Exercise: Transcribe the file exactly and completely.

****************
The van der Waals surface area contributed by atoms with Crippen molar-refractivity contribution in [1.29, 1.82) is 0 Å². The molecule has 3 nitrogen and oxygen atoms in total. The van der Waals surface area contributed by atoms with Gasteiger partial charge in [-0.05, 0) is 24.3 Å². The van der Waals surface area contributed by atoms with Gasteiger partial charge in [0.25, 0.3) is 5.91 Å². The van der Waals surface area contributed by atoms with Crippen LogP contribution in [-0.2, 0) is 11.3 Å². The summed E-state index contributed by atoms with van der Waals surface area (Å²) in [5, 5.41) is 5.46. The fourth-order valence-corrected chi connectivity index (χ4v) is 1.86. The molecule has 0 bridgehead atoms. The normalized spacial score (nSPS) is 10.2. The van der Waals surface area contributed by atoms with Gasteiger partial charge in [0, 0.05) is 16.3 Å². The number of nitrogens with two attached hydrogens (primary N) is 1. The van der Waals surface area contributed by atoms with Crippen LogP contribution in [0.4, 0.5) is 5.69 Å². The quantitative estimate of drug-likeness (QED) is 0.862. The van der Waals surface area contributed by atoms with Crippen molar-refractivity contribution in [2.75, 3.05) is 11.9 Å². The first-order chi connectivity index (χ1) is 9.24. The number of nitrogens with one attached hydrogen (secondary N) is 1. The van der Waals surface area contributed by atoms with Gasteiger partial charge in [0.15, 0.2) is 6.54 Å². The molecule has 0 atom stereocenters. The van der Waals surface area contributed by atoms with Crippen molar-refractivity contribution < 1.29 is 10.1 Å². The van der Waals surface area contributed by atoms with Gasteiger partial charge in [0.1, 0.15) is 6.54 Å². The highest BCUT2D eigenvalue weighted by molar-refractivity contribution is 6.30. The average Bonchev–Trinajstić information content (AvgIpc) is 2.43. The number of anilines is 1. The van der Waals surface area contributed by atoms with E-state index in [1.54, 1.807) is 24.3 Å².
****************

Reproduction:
The van der Waals surface area contributed by atoms with Crippen molar-refractivity contribution in [1.29, 1.82) is 0 Å². The molecule has 3 nitrogen and oxygen atoms in total. The van der Waals surface area contributed by atoms with Gasteiger partial charge in [-0.05, 0) is 24.3 Å². The van der Waals surface area contributed by atoms with Gasteiger partial charge in [0.25, 0.3) is 5.91 Å². The van der Waals surface area contributed by atoms with Crippen LogP contribution in [-0.2, 0) is 11.3 Å². The summed E-state index contributed by atoms with van der Waals surface area (Å²) in [5, 5.41) is 5.46. The fourth-order valence-corrected chi connectivity index (χ4v) is 1.86. The molecule has 0 bridgehead atoms. The normalized spacial score (nSPS) is 10.2. The van der Waals surface area contributed by atoms with Gasteiger partial charge in [0, 0.05) is 16.3 Å². The number of nitrogens with two attached hydrogens (primary N) is 1. The van der Waals surface area contributed by atoms with Crippen LogP contribution in [0.4, 0.5) is 5.69 Å². The quantitative estimate of drug-likeness (QED) is 0.862. The van der Waals surface area contributed by atoms with Crippen molar-refractivity contribution in [2.75, 3.05) is 11.9 Å². The first-order chi connectivity index (χ1) is 9.24. The number of nitrogens with one attached hydrogen (secondary N) is 1. The van der Waals surface area contributed by atoms with Gasteiger partial charge in [0.15, 0.2) is 6.54 Å². The molecule has 0 atom stereocenters. The van der Waals surface area contributed by atoms with Crippen molar-refractivity contribution < 1.29 is 10.1 Å². The van der Waals surface area contributed by atoms with Gasteiger partial charge in [0.1, 0.15) is 6.54 Å². The highest BCUT2D eigenvalue weighted by molar-refractivity contribution is 6.30. The average Bonchev–Trinajstić information content (AvgIpc) is 2.43. The number of anilines is 1. The van der Waals surface area contributed by atoms with E-state index in [1.54, 1.807) is 24.3 Å².